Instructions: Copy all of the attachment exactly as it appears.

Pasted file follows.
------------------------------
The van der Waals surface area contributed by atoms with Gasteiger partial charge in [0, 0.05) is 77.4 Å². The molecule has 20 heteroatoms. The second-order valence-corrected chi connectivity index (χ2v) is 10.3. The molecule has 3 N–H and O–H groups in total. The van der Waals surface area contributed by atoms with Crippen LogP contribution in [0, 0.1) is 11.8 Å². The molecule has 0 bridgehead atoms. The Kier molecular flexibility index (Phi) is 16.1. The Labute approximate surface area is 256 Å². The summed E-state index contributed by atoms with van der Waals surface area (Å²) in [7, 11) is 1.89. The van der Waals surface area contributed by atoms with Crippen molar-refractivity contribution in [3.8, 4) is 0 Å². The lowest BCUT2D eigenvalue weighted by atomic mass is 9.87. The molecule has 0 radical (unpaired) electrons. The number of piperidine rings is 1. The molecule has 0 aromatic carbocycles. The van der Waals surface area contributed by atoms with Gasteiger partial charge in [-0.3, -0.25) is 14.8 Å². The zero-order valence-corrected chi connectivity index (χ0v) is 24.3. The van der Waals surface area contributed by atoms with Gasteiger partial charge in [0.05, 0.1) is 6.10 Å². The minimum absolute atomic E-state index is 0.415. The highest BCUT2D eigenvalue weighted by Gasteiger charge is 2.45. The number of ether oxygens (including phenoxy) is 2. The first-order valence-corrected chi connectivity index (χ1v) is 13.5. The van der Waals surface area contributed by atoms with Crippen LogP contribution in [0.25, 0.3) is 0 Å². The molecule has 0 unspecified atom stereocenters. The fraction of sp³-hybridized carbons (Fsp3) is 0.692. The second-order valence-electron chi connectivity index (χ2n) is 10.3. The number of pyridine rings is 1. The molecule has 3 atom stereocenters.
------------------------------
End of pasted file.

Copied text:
The van der Waals surface area contributed by atoms with Gasteiger partial charge in [0, 0.05) is 77.4 Å². The molecule has 20 heteroatoms. The second-order valence-corrected chi connectivity index (χ2v) is 10.3. The molecule has 3 N–H and O–H groups in total. The van der Waals surface area contributed by atoms with Crippen LogP contribution in [0, 0.1) is 11.8 Å². The molecule has 0 bridgehead atoms. The Kier molecular flexibility index (Phi) is 16.1. The Labute approximate surface area is 256 Å². The summed E-state index contributed by atoms with van der Waals surface area (Å²) in [7, 11) is 1.89. The van der Waals surface area contributed by atoms with Crippen molar-refractivity contribution in [3.8, 4) is 0 Å². The lowest BCUT2D eigenvalue weighted by atomic mass is 9.87. The molecule has 0 radical (unpaired) electrons. The number of piperidine rings is 1. The molecule has 0 aromatic carbocycles. The van der Waals surface area contributed by atoms with Gasteiger partial charge in [-0.3, -0.25) is 14.8 Å². The zero-order valence-corrected chi connectivity index (χ0v) is 24.3. The van der Waals surface area contributed by atoms with Gasteiger partial charge in [0.05, 0.1) is 6.10 Å². The minimum absolute atomic E-state index is 0.415. The highest BCUT2D eigenvalue weighted by Gasteiger charge is 2.45. The number of ether oxygens (including phenoxy) is 2. The first-order valence-corrected chi connectivity index (χ1v) is 13.5. The van der Waals surface area contributed by atoms with Crippen LogP contribution in [0.25, 0.3) is 0 Å². The molecule has 0 unspecified atom stereocenters. The fraction of sp³-hybridized carbons (Fsp3) is 0.692. The second-order valence-electron chi connectivity index (χ2n) is 10.3. The number of pyridine rings is 1. The molecule has 3 atom stereocenters.